Every 73 seconds, someone in America is sexually assaulted. The act of sexual assault has no creed. Unfortunately, neither does the assailant. Being sexually assaulted can happen to anyone by anyone. The sad part is statistics show only five out of 1,000 perpetrators end up going away.
Why? Only 230 out of 1,000 instances are actually reported and for many reasons. One being the victim understands there’s a strong possibility nothing will happen to there attacker. For reasons like this, many are afraid to tell their story but there is always one brave soul ready for battle.
This is her story.
It was a typical workday for Jennifer Everett back in 2016. She worked at an architect firm in Charlotte, NC as an office manager. In the beginning, everyone was pretty open and friendly with her as the only women of color at the firm. Later on, she started to learn a little more about the person she called her boss. “About a year into it, I began to learn things about him and his personality, the office chatter and things we learned from him,” Everett says. “Trump was actually running at the time and all of this plays a part in how I feel about the stigma that white men can continue to do whatever they want to.”
When her company decided to do renovations, Everett was responsible for scheduling in-person meetings between contractors and her boss. She learned from past behavior that it was best to let her boss walk in front and never behind. While the team was leaving one room to head to another, her boss was very adamant in wanting Everett to go first. “As I was walking out the room, before I could even cross the threshold, he smacked my behind like it’s never been smacked before,” Everett remembered. “And as we were walking out, I stood there and looked like did that just happen?”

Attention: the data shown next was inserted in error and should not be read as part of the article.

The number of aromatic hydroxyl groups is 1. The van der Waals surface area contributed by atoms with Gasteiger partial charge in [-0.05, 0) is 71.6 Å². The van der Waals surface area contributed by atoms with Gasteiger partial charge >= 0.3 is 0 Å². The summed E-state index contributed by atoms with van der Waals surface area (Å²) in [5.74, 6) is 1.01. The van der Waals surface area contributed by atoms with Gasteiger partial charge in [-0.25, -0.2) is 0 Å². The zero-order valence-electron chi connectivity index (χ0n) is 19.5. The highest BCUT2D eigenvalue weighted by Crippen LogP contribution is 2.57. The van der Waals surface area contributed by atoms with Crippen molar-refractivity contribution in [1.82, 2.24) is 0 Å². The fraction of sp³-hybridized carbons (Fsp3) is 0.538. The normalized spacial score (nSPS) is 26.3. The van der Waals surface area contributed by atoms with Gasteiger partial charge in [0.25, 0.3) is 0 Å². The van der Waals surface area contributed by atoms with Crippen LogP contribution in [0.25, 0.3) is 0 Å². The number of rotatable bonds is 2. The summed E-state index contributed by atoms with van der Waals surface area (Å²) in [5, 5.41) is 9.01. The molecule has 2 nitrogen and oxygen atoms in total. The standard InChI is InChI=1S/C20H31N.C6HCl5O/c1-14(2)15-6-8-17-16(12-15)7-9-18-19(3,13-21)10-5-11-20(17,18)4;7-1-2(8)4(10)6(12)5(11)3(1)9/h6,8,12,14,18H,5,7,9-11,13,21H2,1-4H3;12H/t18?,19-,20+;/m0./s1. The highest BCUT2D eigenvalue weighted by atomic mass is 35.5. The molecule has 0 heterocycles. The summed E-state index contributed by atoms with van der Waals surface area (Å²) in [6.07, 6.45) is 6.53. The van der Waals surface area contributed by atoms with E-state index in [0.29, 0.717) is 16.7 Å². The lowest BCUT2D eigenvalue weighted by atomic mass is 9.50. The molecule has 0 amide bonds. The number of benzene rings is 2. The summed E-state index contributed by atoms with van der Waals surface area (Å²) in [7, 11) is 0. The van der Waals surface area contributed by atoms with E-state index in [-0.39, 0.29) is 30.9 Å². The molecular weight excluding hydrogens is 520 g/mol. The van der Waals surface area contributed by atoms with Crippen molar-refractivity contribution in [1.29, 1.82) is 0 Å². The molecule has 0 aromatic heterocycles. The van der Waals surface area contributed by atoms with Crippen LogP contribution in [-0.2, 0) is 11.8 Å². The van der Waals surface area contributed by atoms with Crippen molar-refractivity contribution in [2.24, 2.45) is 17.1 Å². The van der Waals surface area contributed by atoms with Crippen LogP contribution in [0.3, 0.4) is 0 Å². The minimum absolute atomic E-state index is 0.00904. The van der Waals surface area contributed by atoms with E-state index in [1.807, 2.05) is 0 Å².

With 15 percent of sexual assault cases occurring in public places, a total of 12 percent happen at work. There is legislation in place meant to protect employees. Thanks to Title VII of the Civil Rights Act of 1964, it is illegal for employers to allow anyone to be sexually harassed at work, regardless of sex, gender or sexual orientation. Even though its illegal, the key issue is sexual harassment is all about power. Everett started to learn that lesson and quickly.
A concerned coworker saw a change in Everett’s demeanor and wondered what happened. It was after talking to her that she learned she wasn’t the first victim. “[My coworker] told me to reach out to a third-party person who talked to people within the company,” Everett said. “And she was adamant about me reaching out to them because apparently she had been sexually assaulted by someone else in the company. It became obvious that this was the culture and the women felt like they couldn’t say anything.”
Everett realized that the architectural world is dominated by white men. Even some of the white women she worked with felt as though they couldn’t come forward with information. She decided to take her colleague’s advice and reach out to the third-party person via email. When she got a reply, the individual knew exactly who she was talking about, responding with “Please don’t tell me he did something again.” Everett’s employer sent her home and was reassured that the company’s front office would handle it.
The company kept their word, after her assailant admitted his guilt, sending a memo to Everett that they spoke to her now ex-boss demanding he have no contact with her whatsoever. She would now be reporting to a senior vice president. The entire incident made it extremely difficult for Everett to attend company outings such as an upcoming luncheon. “I couldn’t go to work because I was still traumatized.”
The mental change in a sexual assault victim is not uncommon. It can cause long-term negative impacts on how survivors function and their overall quality of life. Post-traumatic stress symptoms occur in 94 percent of women who are physically attacked. Everett thought she took the time she needed and prepared to go back to work but she was wrong.
“The first day I went back to work, I got there early because I was still in the mind state of having work to do,” Everett remembers. “Before the day could get started, he came to work early, and I was in the supply closet getting things ready and he cornered me in there.” Her attacker now wanted to apologize. “He said Jennifer I’m not a bad person,” she recalls. “I can’t believe you told them I did this. It was just a joke. I’m not a bad person.”
Part II of Jennifer’s story is here.